PwC: Will Blockchain Change the Aerospace Industry?

The key is blockchain’s ability to generate a digital birth certificate for every part that’s installed in a plane and updated every time it’s serviced or inspected by a technician.

By Scott Thompson and Rachel Parker Sealy

Originally Published by PwC.

The complexity of modern aircraft can be staggering. A typical single-aisle commercial jet is made up of several hundred thousand parts while a superjumbo can contain one million or more. With 40,000 commercial aircraft projected to enter service over the next 20 years, the total number of components is poised to rise into the tens of billions. And when you take into account all the different ways those planes can be configured, complexity increases exponentially.

This presents a critical challenge for the commercial aerospace industry. Even amid advances in sensor technology, connected devices, data analytics and cloud computing, there’s still very little visibility into which components are on which planes in which configuration, when they were last serviced and by whom. In fact, getting a holistic picture across an entire fleet of aircraft — regardless of whether you’re the airframer, the airline, or a key supplier — is all but impossible.

Data for the life of the aircraft

Blockchain technology can provide the solution. Not only can it track the provenance of individual components but, by giving a snapshot of all the parts on a plane, it has the ability to seamlessly record its configuration for every flight of its 30-year operating life.

The key is blockchain’s ability to generate a digital birth certificate for every part that’s installed in a plane and updated every time it’s serviced or inspected by a technician. The data collected could include the aircraft’s tail number, the component’s manufacturer, the identity of the technician and the location in which the service was performed.

And a blockchain-powered solution can give the right stakeholders a view of that birth certificate, while withholding data from others when it would reveal proprietary information or trade secrets. For example, an airframer or airline implementing such a system might be able to see the condition, usage, installer and manufacturer of all parts on each of its planes, while a parts manufacturer could only see which aircraft its products are installed on, but not those with a competitor’s component.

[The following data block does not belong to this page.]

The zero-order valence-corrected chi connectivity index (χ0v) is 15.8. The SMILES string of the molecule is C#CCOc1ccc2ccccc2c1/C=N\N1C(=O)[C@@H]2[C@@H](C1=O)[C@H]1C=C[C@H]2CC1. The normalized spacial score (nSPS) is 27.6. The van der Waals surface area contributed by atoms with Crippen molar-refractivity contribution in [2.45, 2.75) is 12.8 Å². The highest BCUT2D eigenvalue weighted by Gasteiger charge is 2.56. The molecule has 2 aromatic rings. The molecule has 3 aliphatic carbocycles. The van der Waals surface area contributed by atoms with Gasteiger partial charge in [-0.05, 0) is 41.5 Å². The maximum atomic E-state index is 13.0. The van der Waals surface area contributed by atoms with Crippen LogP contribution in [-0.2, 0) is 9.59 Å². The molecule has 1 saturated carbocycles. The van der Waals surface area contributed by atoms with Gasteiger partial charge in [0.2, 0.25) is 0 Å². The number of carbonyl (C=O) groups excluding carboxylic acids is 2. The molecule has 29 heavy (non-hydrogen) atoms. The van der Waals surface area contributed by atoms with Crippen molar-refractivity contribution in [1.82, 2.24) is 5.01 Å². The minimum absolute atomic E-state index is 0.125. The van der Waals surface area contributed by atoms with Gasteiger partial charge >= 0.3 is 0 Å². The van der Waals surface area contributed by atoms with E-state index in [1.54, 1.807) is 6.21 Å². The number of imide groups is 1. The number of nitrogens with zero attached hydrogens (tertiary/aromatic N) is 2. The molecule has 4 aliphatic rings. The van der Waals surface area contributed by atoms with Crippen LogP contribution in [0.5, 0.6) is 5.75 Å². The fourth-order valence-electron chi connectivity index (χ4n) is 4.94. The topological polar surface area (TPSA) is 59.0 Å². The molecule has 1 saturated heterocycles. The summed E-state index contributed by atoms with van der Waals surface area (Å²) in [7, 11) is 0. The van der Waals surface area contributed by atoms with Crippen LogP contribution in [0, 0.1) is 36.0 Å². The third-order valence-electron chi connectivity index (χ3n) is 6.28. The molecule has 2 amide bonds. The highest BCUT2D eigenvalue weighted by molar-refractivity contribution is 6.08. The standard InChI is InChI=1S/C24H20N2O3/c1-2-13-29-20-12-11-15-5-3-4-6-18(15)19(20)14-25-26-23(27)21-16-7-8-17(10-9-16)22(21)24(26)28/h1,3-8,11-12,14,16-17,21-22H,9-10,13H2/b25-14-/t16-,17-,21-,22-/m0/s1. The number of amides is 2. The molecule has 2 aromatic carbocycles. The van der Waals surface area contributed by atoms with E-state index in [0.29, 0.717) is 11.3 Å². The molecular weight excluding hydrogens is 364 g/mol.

More time in the sky

Blockchain technology may be new, but the benefits of increased transparency into the provenance of components and the configuration of aircraft are far from theoretical. In fact, substantial gains in efficiency and safety are possible:

  • Increase asset utilization. A real-time, continuously updated ledger of each part’s condition and usage could help reduce time spent on routine inspection and maintenance of aircraft. It can also reduce airlines’ needed inventory of spares.
  • Improve the aftermarket value of planes. Jet engines maintained to the standards of their manufacturer and which include only verified authentic parts fetch premium prices on the secondary market. The verifiability offered by blockchain could likewise boost the resale value of used aircraft.
  • Fight counterfeiting. Recording the provenance of each part on a distributed ledger would ensure that counterfeit components with duplicate serial numbers can’t be installed on aircraft without triggering an alarm. Likewise, the reintroduction of red-tagged parts would become more difficult.

Blockchain has the power to foster trust among parties who may be competitors in the marketplace but must cooperate within the common ecosystem of the airplane by balancing transparency and privacy on a shared ledger. But adopting a blockchain solution that can deliver these benefits isn’t just a technological challenge. Successful implementation requires winning buy-in from parties at every level of the aerospace ecosystem, including aircraft manufacturers, maintenance, repair, and overhaul (MRO) providers and airlines.

Lack of trust among users was cited as a top barrier to blockchain adoption by 45% of respondents in PwC’s Global Blockchain Survey. That’s understandable when companies that are usually locked in competition face the prospect of having to cooperate — especially when sensitive data is involved. But because the value of blockchain solutions like the one outlined above rises immensely as more parties participate, building trust is essential. By focusing early in their efforts on the key areas we identified as part of the Global Blockchain Survey, companies can set themselves on a path toward successful execution.

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